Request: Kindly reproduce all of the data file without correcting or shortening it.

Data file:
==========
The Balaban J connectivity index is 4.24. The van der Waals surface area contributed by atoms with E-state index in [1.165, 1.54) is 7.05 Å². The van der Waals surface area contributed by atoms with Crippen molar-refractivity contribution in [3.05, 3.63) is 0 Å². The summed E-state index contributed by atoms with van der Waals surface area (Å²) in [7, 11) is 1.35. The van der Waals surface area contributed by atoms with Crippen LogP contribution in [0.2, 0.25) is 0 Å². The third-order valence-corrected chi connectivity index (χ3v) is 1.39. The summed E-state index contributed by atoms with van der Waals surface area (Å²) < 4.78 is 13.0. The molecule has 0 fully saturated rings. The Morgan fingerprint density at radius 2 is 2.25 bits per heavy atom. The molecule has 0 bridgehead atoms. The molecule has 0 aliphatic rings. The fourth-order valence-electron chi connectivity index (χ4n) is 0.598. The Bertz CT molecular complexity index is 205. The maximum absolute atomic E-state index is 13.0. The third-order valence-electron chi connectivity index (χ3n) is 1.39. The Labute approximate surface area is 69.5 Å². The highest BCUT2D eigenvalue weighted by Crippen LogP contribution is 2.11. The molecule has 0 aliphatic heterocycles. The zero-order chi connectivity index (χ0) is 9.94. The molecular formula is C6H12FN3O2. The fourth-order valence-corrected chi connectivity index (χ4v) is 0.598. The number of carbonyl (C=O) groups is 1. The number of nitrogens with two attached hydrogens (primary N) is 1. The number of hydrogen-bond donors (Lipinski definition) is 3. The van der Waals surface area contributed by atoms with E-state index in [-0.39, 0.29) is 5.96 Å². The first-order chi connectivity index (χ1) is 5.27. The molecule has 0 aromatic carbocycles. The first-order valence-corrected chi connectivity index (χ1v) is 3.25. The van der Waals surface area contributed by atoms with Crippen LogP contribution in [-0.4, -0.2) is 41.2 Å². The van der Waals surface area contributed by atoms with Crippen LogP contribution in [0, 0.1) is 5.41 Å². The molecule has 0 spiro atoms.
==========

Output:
The Balaban J connectivity index is 4.24. The van der Waals surface area contributed by atoms with E-state index in [1.165, 1.54) is 7.05 Å². The van der Waals surface area contributed by atoms with Crippen molar-refractivity contribution in [3.05, 3.63) is 0 Å². The summed E-state index contributed by atoms with van der Waals surface area (Å²) in [7, 11) is 1.35. The van der Waals surface area contributed by atoms with Crippen LogP contribution in [0.2, 0.25) is 0 Å². The third-order valence-corrected chi connectivity index (χ3v) is 1.39. The summed E-state index contributed by atoms with van der Waals surface area (Å²) < 4.78 is 13.0. The molecule has 0 fully saturated rings. The Morgan fingerprint density at radius 2 is 2.25 bits per heavy atom. The molecule has 0 bridgehead atoms. The molecule has 0 aliphatic rings. The fourth-order valence-electron chi connectivity index (χ4n) is 0.598. The Bertz CT molecular complexity index is 205. The maximum absolute atomic E-state index is 13.0. The third-order valence-electron chi connectivity index (χ3n) is 1.39. The Labute approximate surface area is 69.5 Å². The highest BCUT2D eigenvalue weighted by Crippen LogP contribution is 2.11. The molecule has 0 aliphatic heterocycles. The zero-order chi connectivity index (χ0) is 9.94. The molecular formula is C6H12FN3O2. The fourth-order valence-corrected chi connectivity index (χ4v) is 0.598. The number of carbonyl (C=O) groups is 1. The number of nitrogens with two attached hydrogens (primary N) is 1. The number of hydrogen-bond donors (Lipinski definition) is 3. The van der Waals surface area contributed by atoms with E-state index in [-0.39, 0.29) is 5.96 Å². The first-order chi connectivity index (χ1) is 5.27. The molecule has 0 aromatic carbocycles. The first-order valence-corrected chi connectivity index (χ1v) is 3.25. The van der Waals surface area contributed by atoms with Crippen LogP contribution in [-0.4, -0.2) is 41.2 Å². The van der Waals surface area contributed by atoms with Crippen LogP contribution in [0, 0.1) is 5.41 Å². The molecule has 0 spiro atoms.